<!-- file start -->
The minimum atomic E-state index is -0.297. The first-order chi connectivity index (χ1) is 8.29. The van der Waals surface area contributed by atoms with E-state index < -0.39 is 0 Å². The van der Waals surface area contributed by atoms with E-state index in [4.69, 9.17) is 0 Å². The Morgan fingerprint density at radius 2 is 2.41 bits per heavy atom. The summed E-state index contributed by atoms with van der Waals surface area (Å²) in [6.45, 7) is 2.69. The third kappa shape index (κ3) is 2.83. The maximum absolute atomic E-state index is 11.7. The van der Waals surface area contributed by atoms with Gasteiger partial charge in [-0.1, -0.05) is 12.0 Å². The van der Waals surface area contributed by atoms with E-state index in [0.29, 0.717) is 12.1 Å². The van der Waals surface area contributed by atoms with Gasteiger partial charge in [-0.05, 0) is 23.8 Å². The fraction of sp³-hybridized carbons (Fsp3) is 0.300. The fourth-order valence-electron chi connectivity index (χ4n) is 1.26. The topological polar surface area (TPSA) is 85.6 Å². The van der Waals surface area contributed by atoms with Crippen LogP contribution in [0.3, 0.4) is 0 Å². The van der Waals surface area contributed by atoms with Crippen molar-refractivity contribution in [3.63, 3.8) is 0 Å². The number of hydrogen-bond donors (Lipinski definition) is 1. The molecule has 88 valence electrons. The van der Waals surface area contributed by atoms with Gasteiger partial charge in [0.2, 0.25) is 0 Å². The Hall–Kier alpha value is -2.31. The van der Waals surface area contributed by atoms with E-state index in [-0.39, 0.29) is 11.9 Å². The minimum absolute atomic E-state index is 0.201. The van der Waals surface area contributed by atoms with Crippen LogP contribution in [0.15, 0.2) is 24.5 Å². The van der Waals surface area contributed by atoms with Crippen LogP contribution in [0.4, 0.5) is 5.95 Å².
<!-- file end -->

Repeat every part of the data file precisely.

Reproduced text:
The minimum atomic E-state index is -0.297. The first-order chi connectivity index (χ1) is 8.29. The van der Waals surface area contributed by atoms with E-state index < -0.39 is 0 Å². The van der Waals surface area contributed by atoms with E-state index in [4.69, 9.17) is 0 Å². The Morgan fingerprint density at radius 2 is 2.41 bits per heavy atom. The summed E-state index contributed by atoms with van der Waals surface area (Å²) in [6.45, 7) is 2.69. The third kappa shape index (κ3) is 2.83. The maximum absolute atomic E-state index is 11.7. The van der Waals surface area contributed by atoms with Gasteiger partial charge in [-0.1, -0.05) is 12.0 Å². The van der Waals surface area contributed by atoms with E-state index in [0.29, 0.717) is 12.1 Å². The van der Waals surface area contributed by atoms with Gasteiger partial charge in [-0.05, 0) is 23.8 Å². The fraction of sp³-hybridized carbons (Fsp3) is 0.300. The fourth-order valence-electron chi connectivity index (χ4n) is 1.26. The topological polar surface area (TPSA) is 85.6 Å². The van der Waals surface area contributed by atoms with Crippen LogP contribution in [0.3, 0.4) is 0 Å². The van der Waals surface area contributed by atoms with Crippen molar-refractivity contribution in [3.63, 3.8) is 0 Å². The number of hydrogen-bond donors (Lipinski definition) is 1. The molecule has 88 valence electrons. The van der Waals surface area contributed by atoms with Gasteiger partial charge in [0.2, 0.25) is 0 Å². The Hall–Kier alpha value is -2.31. The van der Waals surface area contributed by atoms with E-state index in [-0.39, 0.29) is 11.9 Å². The minimum absolute atomic E-state index is 0.201. The van der Waals surface area contributed by atoms with Crippen LogP contribution in [0.15, 0.2) is 24.5 Å². The van der Waals surface area contributed by atoms with Crippen LogP contribution in [0.4, 0.5) is 5.95 Å².